I’m an orthopaedic surgeon.
Every business, whether big or small, new or developed, can benefit from cutting every day costs. And a little money saved every day goes a long way. For medical practices, trimming some of these daily expenses means more money and time can go into the care and support of patients. At the end of the day, isn’t that what all physicians want?
In business, nothing is more important than your reputation. It can positively sustain and grow a patient base or destroy it. Simply put: a positive reputation leads to an increase in patients that walk through your door.
While doctor depression and suicide rates continue to climb to record highs, the term “burnout” has also increased in popularity. There is an ongoing debate on whether to refer to this systemic exhaustion as burnout, doctor disempowerment, moral injury, or human rights violations. Semantics aside, healthcare providers across the U.S. feel “overwhelmed, demoralized, exhausted, cynical, afraid, and alone”. The industry has put it in doctors’ hands to balance 20 hour shifts, patient care, online reputations, continued education, teaching, charting, administrative duties, technology, and community outreach -- as if being a physician is a typical 40-hour work week. At the same time, many doctors balance their 80-hour a week job while being entrepreneurs, business owners, spouses, parents, or students and managing physical and mental wellness. Coping with the ever heightened standards of the medical profession is no easy task.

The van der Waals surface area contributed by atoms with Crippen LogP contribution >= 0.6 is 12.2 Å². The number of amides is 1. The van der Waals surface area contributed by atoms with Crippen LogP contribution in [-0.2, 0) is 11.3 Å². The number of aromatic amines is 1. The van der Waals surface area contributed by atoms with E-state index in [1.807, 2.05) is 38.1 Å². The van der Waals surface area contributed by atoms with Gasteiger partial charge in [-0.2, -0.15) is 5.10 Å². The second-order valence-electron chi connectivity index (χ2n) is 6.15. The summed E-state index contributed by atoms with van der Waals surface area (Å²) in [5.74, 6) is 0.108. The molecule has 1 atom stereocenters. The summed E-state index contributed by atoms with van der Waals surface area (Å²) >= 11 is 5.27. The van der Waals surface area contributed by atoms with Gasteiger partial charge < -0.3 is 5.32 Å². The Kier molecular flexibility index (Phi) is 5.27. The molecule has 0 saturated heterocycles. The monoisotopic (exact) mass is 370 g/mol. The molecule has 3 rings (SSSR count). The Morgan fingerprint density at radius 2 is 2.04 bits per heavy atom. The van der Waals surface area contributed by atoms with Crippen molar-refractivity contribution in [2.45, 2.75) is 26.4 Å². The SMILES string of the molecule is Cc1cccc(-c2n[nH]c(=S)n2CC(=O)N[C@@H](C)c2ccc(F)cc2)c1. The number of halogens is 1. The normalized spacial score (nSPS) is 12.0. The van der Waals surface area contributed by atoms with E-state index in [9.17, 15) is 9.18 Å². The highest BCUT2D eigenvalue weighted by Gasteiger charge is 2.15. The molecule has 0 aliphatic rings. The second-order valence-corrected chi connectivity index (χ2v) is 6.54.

There is an opioid crisis in America and our patients are aware of it. Did you know that 530 individuals die each week due to opioid overdose.1 The media has effectively publicized this growing problem, and patients are aware of the role that legally prescribed opioid medications can play in dependence and addiction. Congress and state governments are also paying attention.
In February 2018, Congress promised $6 billion over two years for initiatives to fight opioid abuse, and many state legislatures have proposed limitations to the number of opioid pills physicians can legally provide to their patients. Right or wrong, physicians must be aware of these new laws and be willing to change their prescribing practices in order to comply. However, instead of waiting for legislation to shape our practices, we can and we should look to new guidelines to help patients avoid developing dependence on prescription opioids in the first place.
As healthcare providers and physicians, we increasingly see patients using medical marijuana in our clinical practices. While medical marijuana was historically shunned due to its classification as a Schedule I drug, its variable potencies and unpredictable patient responses, modern medical marijuana has made significant inroads in medical practice. Currently, in the United States, a total of 31 states, the District of Columbia, Guam and Puerto Rico allow public medical marijuana and cannabis programs. In addition, another 15 states allow the medical use of low THC, high cannabidiol (CBD) products.
Imagine you’ve received your first-ever 40-page contract from an employer. It’s your first job offer and you deserve it. What feelings come to mind when thinking about coming back around to the employer and negotiating? It’s normal to want to avoid sounding greedy, not wanting to be difficult to work with, or shock your employer on day one, but it is important to be fully aware of what you are signing.